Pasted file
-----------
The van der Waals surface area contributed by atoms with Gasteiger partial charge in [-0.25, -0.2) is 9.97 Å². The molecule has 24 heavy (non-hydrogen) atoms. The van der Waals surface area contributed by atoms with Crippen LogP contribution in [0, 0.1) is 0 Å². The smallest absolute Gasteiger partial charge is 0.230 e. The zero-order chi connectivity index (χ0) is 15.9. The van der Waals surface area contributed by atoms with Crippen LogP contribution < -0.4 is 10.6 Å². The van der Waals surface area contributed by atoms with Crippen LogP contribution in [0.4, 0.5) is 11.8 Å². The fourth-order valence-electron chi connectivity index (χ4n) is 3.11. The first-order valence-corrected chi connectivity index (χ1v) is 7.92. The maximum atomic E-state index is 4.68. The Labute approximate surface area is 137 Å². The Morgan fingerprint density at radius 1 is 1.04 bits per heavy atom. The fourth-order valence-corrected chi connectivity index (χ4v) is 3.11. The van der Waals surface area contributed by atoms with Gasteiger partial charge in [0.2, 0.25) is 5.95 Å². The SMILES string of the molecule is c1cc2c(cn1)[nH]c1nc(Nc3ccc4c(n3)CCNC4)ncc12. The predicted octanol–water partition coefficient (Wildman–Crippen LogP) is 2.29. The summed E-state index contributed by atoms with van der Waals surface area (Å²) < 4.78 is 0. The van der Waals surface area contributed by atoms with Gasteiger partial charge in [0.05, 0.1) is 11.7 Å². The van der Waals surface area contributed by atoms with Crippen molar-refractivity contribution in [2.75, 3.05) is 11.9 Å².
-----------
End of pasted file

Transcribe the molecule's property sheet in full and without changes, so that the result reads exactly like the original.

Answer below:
The van der Waals surface area contributed by atoms with Gasteiger partial charge in [-0.25, -0.2) is 9.97 Å². The molecule has 24 heavy (non-hydrogen) atoms. The van der Waals surface area contributed by atoms with Crippen LogP contribution in [0, 0.1) is 0 Å². The smallest absolute Gasteiger partial charge is 0.230 e. The zero-order chi connectivity index (χ0) is 15.9. The van der Waals surface area contributed by atoms with Crippen LogP contribution < -0.4 is 10.6 Å². The van der Waals surface area contributed by atoms with Crippen LogP contribution in [0.4, 0.5) is 11.8 Å². The fourth-order valence-electron chi connectivity index (χ4n) is 3.11. The first-order valence-corrected chi connectivity index (χ1v) is 7.92. The maximum atomic E-state index is 4.68. The Labute approximate surface area is 137 Å². The Morgan fingerprint density at radius 1 is 1.04 bits per heavy atom. The fourth-order valence-corrected chi connectivity index (χ4v) is 3.11. The van der Waals surface area contributed by atoms with Gasteiger partial charge in [0.2, 0.25) is 5.95 Å². The SMILES string of the molecule is c1cc2c(cn1)[nH]c1nc(Nc3ccc4c(n3)CCNC4)ncc12. The predicted octanol–water partition coefficient (Wildman–Crippen LogP) is 2.29. The summed E-state index contributed by atoms with van der Waals surface area (Å²) < 4.78 is 0. The van der Waals surface area contributed by atoms with Gasteiger partial charge in [0.05, 0.1) is 11.7 Å². The van der Waals surface area contributed by atoms with Crippen molar-refractivity contribution in [2.75, 3.05) is 11.9 Å².